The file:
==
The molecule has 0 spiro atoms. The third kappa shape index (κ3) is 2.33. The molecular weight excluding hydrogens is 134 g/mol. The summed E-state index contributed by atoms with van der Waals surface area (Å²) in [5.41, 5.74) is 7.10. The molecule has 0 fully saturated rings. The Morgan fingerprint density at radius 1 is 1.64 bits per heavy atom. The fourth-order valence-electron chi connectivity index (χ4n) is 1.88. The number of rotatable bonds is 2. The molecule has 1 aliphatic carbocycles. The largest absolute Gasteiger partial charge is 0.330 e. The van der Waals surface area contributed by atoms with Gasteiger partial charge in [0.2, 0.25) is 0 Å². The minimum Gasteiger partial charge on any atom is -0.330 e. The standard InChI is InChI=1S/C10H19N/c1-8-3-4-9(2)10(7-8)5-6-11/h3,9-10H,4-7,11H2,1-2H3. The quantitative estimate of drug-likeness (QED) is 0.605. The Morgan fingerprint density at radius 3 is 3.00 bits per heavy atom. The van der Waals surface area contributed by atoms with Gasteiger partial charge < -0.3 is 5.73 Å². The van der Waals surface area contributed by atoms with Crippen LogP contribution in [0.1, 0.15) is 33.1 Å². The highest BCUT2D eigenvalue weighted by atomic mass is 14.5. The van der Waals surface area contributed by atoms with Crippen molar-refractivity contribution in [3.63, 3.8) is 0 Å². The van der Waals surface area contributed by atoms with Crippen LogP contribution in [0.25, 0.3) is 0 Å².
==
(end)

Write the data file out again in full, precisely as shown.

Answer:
The molecule has 0 spiro atoms. The third kappa shape index (κ3) is 2.33. The molecular weight excluding hydrogens is 134 g/mol. The summed E-state index contributed by atoms with van der Waals surface area (Å²) in [5.41, 5.74) is 7.10. The molecule has 0 fully saturated rings. The Morgan fingerprint density at radius 1 is 1.64 bits per heavy atom. The fourth-order valence-electron chi connectivity index (χ4n) is 1.88. The number of rotatable bonds is 2. The molecule has 1 aliphatic carbocycles. The largest absolute Gasteiger partial charge is 0.330 e. The van der Waals surface area contributed by atoms with Gasteiger partial charge in [0.2, 0.25) is 0 Å². The minimum Gasteiger partial charge on any atom is -0.330 e. The standard InChI is InChI=1S/C10H19N/c1-8-3-4-9(2)10(7-8)5-6-11/h3,9-10H,4-7,11H2,1-2H3. The quantitative estimate of drug-likeness (QED) is 0.605. The Morgan fingerprint density at radius 3 is 3.00 bits per heavy atom. The van der Waals surface area contributed by atoms with Gasteiger partial charge < -0.3 is 5.73 Å². The van der Waals surface area contributed by atoms with Crippen LogP contribution in [0.1, 0.15) is 33.1 Å². The highest BCUT2D eigenvalue weighted by atomic mass is 14.5. The van der Waals surface area contributed by atoms with Crippen molar-refractivity contribution in [3.63, 3.8) is 0 Å². The van der Waals surface area contributed by atoms with Crippen LogP contribution in [0.25, 0.3) is 0 Å².